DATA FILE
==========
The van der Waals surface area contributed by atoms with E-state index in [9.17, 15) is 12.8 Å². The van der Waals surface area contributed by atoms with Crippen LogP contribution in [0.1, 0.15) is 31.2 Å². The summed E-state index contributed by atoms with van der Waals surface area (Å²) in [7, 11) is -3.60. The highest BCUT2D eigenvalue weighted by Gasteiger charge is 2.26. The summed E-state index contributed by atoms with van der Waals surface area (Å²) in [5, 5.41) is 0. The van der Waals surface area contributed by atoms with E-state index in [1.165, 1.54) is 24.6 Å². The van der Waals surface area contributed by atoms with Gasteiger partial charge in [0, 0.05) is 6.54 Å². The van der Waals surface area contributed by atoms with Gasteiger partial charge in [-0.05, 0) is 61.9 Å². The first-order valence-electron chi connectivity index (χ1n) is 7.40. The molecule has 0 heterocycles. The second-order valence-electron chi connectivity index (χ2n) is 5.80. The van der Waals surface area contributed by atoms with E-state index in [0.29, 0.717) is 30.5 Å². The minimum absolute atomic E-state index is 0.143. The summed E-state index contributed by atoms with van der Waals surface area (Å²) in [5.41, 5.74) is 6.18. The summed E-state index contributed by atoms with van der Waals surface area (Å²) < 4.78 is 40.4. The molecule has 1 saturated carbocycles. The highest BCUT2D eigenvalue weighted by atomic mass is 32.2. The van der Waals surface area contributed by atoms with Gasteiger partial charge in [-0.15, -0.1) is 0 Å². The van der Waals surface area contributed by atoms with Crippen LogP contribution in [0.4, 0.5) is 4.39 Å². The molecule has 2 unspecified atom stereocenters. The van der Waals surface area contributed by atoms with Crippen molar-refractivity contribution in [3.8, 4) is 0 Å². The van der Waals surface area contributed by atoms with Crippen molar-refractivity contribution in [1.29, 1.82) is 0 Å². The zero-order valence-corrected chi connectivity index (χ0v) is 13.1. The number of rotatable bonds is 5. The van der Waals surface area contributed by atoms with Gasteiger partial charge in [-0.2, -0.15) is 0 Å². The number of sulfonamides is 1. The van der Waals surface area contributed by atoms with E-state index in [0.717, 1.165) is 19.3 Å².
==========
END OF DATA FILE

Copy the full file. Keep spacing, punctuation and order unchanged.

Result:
The van der Waals surface area contributed by atoms with E-state index in [9.17, 15) is 12.8 Å². The van der Waals surface area contributed by atoms with Crippen LogP contribution in [0.1, 0.15) is 31.2 Å². The summed E-state index contributed by atoms with van der Waals surface area (Å²) in [7, 11) is -3.60. The highest BCUT2D eigenvalue weighted by Gasteiger charge is 2.26. The summed E-state index contributed by atoms with van der Waals surface area (Å²) in [5, 5.41) is 0. The van der Waals surface area contributed by atoms with E-state index in [1.165, 1.54) is 24.6 Å². The van der Waals surface area contributed by atoms with Gasteiger partial charge in [0, 0.05) is 6.54 Å². The van der Waals surface area contributed by atoms with Gasteiger partial charge in [-0.05, 0) is 61.9 Å². The first-order valence-electron chi connectivity index (χ1n) is 7.40. The molecule has 0 heterocycles. The second-order valence-electron chi connectivity index (χ2n) is 5.80. The van der Waals surface area contributed by atoms with E-state index in [0.29, 0.717) is 30.5 Å². The minimum absolute atomic E-state index is 0.143. The summed E-state index contributed by atoms with van der Waals surface area (Å²) in [5.41, 5.74) is 6.18. The summed E-state index contributed by atoms with van der Waals surface area (Å²) < 4.78 is 40.4. The molecule has 1 saturated carbocycles. The highest BCUT2D eigenvalue weighted by atomic mass is 32.2. The van der Waals surface area contributed by atoms with Gasteiger partial charge in [-0.15, -0.1) is 0 Å². The van der Waals surface area contributed by atoms with Crippen LogP contribution in [0.4, 0.5) is 4.39 Å². The molecule has 2 unspecified atom stereocenters. The van der Waals surface area contributed by atoms with Crippen molar-refractivity contribution in [3.8, 4) is 0 Å². The van der Waals surface area contributed by atoms with Crippen molar-refractivity contribution in [1.29, 1.82) is 0 Å². The zero-order valence-corrected chi connectivity index (χ0v) is 13.1. The number of rotatable bonds is 5. The van der Waals surface area contributed by atoms with Gasteiger partial charge in [-0.2, -0.15) is 0 Å². The number of sulfonamides is 1. The van der Waals surface area contributed by atoms with E-state index in [0.717, 1.165) is 19.3 Å².